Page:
Towards a better diagnosis of mycobacterial infections and beyond.

Student thesis: Doctoral thesis


The genus Mycobacterium includes over 200 species, most of them found in the environment. Mycobacterium tuberculosis, one of the species of the M. tuberculosis complex, is the causative agent of tuberculosis (TB) in humans. TB is the first cause of death worldwide due to a single infectious agent. Aditionally, 23% of the world’s population is estimated to be latently infected. Identification of these cases is key for TB control. However, diagnosis of latent tuberculosis infection (LTBI) has limitations and the existing assays cannot differentiate between LTBI and TB, differentiate between the different TB spectrum stages, or predict progression to disease. TB infection screening in patients at high risk of developing active TB is crucial. In article 1 of this thesis, IFN-γ release assays (IGRAs) were assessed in patients with immune-mediated inflammatory diseases showing that IGRAs are suitable and not affected by treatment regimens. In article 2, IGRAs and IP-10 detection were evaluated in patients with rheumatoid arthritis. IP-10 and IFN-γ detection were comparable and their combined use considered beneficial. In article 3, the impact of biological response modifiers on respiratory tract infections in these patients is reviewed. In article 4, the use of serial QuantiFERON-TB Gold In-Tube (QFN-G-IT) testing is discussed, concluding that it should be further evaluated as high IFN-γ conversion levels could indicate disease progression in children. Several approaches are studied to improve TB immunodiagnostics such as stimulating samples with other TB specific antigens, detecting other cytokines (alone or combined) (as IP-10, articles 2 and 7), and characterizing different cell populations. In article 5, adding EspC, EspF and Rv2348-B to the QFN-G-IT antigens (ESAT-6, CFP-10 and TB7.7) was evaluated. Despite a mild increase in sensitivity, such addition did not improve the performance of the current test. However, when used in the absence of ESAT-6, it yielded comparable results to the QFN-G-IT combination, offering an alternative in the case that the ESAT-6 based vaccine or tuberculin skin test (TST) are developed. In article 6, CD27 and CCR4 were evaluated on M. tuberculosis-specific CD4+ T-cells (IFN-γ+ and/or TNF-α+) using flow cytometry. In agreement with previous studies, these two markers resulted as potential TB biomarkers distinguishing active TB from LTBI patients. Article 7, focuses on addressing TB under-diagnosis by increasing the reach. IP-10 detection in dried plasma spots was evaluated in contacts and considered a good approach for LTBI screening in sites where fresh plasma samples cannot be stored and transported properly. Non-tuberculous mycobacteria (NTM) infections are increasing worldwide; however, there is no diagnostic test available to determine the clinical relevance of NTM isolates in respiratory samples. Moreover, when diagnosing TB infection, NTM can complicate interpretation by causing discordant results (negative IGRA but positive TST despite no BCG vaccination). Article 8 evaluates the use of glycopeptidolipids (GPLs, NTM-specific antigens) for a future NTM-IGRA. Stimulation with GPLs yielded higher IFN-γ levels in cases with NTM lymphadenopathies, suspicion of NTM infections and disseminated NTM infections compared to cases with active TB, LTBI and healthy controls. Regarding patients with chronic pulmonary diseases (CPD) with NTM isolates, those considered as NTM-colonized and those with a record of previous NTM-disease, had lower IFN-γ production than those classified as NTM-disease. An NTM-IGRA based on stimulation with GPLs would be a very useful tool for better handling of CPD patients with NTM isolates of unclear clinical relevance and LTBI screening cases with discordant results. Altogether, this thesis focuses on evaluating and developing different approaches beyond the current IGRAs for a better TB and NTM infection diagnosis. Adoption of improved methods would improve patient management and wellbeing and also help to decrease the TB burden.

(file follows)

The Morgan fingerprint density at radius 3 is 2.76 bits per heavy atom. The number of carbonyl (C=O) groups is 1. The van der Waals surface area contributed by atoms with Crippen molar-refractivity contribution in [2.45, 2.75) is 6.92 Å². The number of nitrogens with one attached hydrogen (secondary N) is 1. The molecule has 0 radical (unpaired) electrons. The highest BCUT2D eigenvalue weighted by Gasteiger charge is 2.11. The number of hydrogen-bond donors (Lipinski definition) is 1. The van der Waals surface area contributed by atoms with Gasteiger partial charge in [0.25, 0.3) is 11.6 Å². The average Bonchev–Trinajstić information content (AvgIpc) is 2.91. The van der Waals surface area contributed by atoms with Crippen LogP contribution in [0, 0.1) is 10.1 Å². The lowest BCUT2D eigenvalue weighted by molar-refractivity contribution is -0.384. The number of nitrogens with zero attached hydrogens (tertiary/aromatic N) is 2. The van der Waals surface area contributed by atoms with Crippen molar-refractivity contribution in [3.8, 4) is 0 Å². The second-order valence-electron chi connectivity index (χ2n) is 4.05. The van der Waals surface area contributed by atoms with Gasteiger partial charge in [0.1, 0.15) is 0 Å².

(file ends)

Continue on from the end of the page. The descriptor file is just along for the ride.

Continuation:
Date of Award13 Dec 2019
Original languageSpanish
SupervisorIsidre Gibert Gonzalez (Tutor), Irene Latorre Rueda (Director), Cristina Prat Aymerich (Director) & Jose Antonio Dominguez Benitez (Director)

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